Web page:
This phenomenon is more widespread than we think. Censorship by omission is a common practice of all media. There are always some topics they won’t cover, or will cover only in a slanted, negative way, and there are some individuals or groups of people about which the mainstream media simply won’t say anything positive or supportive, lest it might help these pariahs in any way. The reason for this is that these groups at the fringe of society usually have an agenda, be it political or otherwise, that is despised – or even hated – by the mainstream media. Hence, if the members of such an ostracized group are unjustly persecuted, the media simply won’t speak out. Worse still, they might actually pour oil into the fire of persecution, asking for it to be intensified, so that those who had it coming all along finally get what they deserve.
Both hate speech and hateful silence are most dangerous when they are committed by those with power and influence: by the government, and by the mainstream media. Both usually come under the cloak of respectability, integrity, and moderated, reasoned arguing. Hence, both cases are rarely ever even noticed.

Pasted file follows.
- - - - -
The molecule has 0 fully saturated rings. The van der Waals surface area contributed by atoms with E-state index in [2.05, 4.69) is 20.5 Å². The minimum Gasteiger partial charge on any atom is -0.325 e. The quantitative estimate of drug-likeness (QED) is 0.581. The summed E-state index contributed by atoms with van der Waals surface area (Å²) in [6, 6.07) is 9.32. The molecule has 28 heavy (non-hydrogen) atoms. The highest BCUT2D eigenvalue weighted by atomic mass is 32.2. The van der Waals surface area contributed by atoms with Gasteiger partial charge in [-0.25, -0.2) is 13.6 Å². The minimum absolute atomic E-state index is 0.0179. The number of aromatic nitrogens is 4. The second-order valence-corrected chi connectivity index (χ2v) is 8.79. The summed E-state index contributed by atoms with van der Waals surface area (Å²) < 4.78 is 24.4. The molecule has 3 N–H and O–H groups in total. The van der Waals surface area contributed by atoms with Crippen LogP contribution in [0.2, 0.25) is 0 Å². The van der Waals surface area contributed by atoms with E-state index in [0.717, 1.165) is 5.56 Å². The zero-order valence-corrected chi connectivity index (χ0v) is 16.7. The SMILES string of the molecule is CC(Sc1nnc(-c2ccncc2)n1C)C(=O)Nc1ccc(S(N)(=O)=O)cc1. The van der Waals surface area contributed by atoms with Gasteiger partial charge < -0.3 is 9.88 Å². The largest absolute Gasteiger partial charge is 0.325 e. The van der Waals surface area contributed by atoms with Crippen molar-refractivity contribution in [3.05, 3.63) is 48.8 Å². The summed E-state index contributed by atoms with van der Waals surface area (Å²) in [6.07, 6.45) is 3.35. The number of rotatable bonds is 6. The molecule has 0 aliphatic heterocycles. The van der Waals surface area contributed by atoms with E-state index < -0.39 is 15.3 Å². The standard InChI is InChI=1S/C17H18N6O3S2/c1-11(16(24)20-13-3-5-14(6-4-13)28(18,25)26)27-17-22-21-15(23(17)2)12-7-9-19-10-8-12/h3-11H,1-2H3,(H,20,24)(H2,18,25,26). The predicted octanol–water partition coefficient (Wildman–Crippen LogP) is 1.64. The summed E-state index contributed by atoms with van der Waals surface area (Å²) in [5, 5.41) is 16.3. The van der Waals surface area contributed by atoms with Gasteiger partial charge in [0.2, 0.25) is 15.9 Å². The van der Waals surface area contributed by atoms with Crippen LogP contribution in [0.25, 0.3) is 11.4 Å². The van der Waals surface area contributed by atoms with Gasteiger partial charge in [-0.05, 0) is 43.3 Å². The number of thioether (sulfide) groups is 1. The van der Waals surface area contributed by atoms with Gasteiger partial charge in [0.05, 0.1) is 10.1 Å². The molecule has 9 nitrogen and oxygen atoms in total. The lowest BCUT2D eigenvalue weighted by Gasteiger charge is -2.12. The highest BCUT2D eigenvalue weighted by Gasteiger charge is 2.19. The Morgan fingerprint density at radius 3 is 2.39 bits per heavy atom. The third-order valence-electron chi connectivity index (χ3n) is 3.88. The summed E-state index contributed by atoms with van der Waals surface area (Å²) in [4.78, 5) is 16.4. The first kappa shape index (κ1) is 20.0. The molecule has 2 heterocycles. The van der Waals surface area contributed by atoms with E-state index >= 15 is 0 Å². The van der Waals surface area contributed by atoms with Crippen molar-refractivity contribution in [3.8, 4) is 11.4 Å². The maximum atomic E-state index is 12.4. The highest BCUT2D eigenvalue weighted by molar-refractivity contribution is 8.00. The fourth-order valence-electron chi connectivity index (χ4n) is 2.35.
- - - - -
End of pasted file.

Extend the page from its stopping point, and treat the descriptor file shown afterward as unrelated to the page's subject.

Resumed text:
5. Where Is CODOH in All This?
CODOH has the policy of not accepting, publishing, supporting or promoting any material that advocates, justifies or condones the violation of the civil rights of others.
Revising the history of the orthodox Holocaust narrative is just as perfectly acceptable as the revision of any other chapter of history. We draw the line, however, if anyone tries to justify or condone the civil rights violations committed by the Third Reich. We can discuss whether there were homicidal gas chambers used by the Third Reich to mass murder people, or whether the Third Reich planned and implemented a policy of extermination against Jews, Poles, Russians, Gypsies, Jehovah’s Witnesses, Homosexuals, etc., until we’re blue in the face, but we will not accept, publish, support or promote anything that tries to justify the use of homicidal gas chambers, or any other form of murder, or the implementation of any kind of policy in violation of civil right, be it a policy of ethnic cleansing, deportation, slave labor, or extermination.